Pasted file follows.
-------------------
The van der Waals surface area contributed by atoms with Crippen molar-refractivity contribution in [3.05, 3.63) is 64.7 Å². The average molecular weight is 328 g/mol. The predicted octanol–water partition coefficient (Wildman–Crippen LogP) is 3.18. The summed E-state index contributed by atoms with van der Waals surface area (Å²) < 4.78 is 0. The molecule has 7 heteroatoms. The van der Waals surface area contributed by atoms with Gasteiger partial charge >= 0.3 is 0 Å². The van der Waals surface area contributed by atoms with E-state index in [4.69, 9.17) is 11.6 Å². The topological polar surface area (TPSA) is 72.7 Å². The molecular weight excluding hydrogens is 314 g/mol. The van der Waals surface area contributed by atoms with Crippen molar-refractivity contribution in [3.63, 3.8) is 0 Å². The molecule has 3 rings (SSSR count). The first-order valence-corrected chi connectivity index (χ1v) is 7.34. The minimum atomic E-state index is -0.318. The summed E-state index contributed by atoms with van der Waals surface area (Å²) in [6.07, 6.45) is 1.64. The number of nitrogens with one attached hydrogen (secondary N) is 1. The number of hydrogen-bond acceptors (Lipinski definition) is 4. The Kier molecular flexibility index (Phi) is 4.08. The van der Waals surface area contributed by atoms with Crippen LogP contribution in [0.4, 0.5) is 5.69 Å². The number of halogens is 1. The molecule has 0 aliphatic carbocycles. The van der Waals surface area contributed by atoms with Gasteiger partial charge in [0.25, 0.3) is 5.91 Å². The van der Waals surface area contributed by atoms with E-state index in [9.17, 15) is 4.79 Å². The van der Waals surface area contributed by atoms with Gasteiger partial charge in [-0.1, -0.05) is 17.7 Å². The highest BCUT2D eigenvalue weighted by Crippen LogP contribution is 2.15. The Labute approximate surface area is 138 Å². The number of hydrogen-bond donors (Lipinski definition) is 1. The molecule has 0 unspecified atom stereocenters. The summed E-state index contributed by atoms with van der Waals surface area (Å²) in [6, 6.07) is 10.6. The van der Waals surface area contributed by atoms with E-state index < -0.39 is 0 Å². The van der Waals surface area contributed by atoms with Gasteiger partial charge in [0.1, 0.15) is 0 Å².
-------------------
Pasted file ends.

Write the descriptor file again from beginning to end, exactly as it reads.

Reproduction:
The van der Waals surface area contributed by atoms with Crippen molar-refractivity contribution in [3.05, 3.63) is 64.7 Å². The average molecular weight is 328 g/mol. The predicted octanol–water partition coefficient (Wildman–Crippen LogP) is 3.18. The summed E-state index contributed by atoms with van der Waals surface area (Å²) < 4.78 is 0. The molecule has 7 heteroatoms. The van der Waals surface area contributed by atoms with Gasteiger partial charge >= 0.3 is 0 Å². The van der Waals surface area contributed by atoms with E-state index in [4.69, 9.17) is 11.6 Å². The topological polar surface area (TPSA) is 72.7 Å². The molecular weight excluding hydrogens is 314 g/mol. The van der Waals surface area contributed by atoms with Crippen molar-refractivity contribution in [3.63, 3.8) is 0 Å². The molecule has 3 rings (SSSR count). The first-order valence-corrected chi connectivity index (χ1v) is 7.34. The minimum atomic E-state index is -0.318. The summed E-state index contributed by atoms with van der Waals surface area (Å²) in [6.07, 6.45) is 1.64. The number of nitrogens with one attached hydrogen (secondary N) is 1. The number of hydrogen-bond acceptors (Lipinski definition) is 4. The Kier molecular flexibility index (Phi) is 4.08. The van der Waals surface area contributed by atoms with Crippen LogP contribution in [0.4, 0.5) is 5.69 Å². The number of halogens is 1. The molecule has 0 aliphatic carbocycles. The van der Waals surface area contributed by atoms with Gasteiger partial charge in [0.25, 0.3) is 5.91 Å². The van der Waals surface area contributed by atoms with E-state index in [9.17, 15) is 4.79 Å². The van der Waals surface area contributed by atoms with Gasteiger partial charge in [-0.1, -0.05) is 17.7 Å². The highest BCUT2D eigenvalue weighted by Crippen LogP contribution is 2.15. The Labute approximate surface area is 138 Å². The number of hydrogen-bond donors (Lipinski definition) is 1. The molecule has 0 unspecified atom stereocenters. The summed E-state index contributed by atoms with van der Waals surface area (Å²) in [6, 6.07) is 10.6. The van der Waals surface area contributed by atoms with E-state index < -0.39 is 0 Å². The van der Waals surface area contributed by atoms with Gasteiger partial charge in [0.1, 0.15) is 0 Å².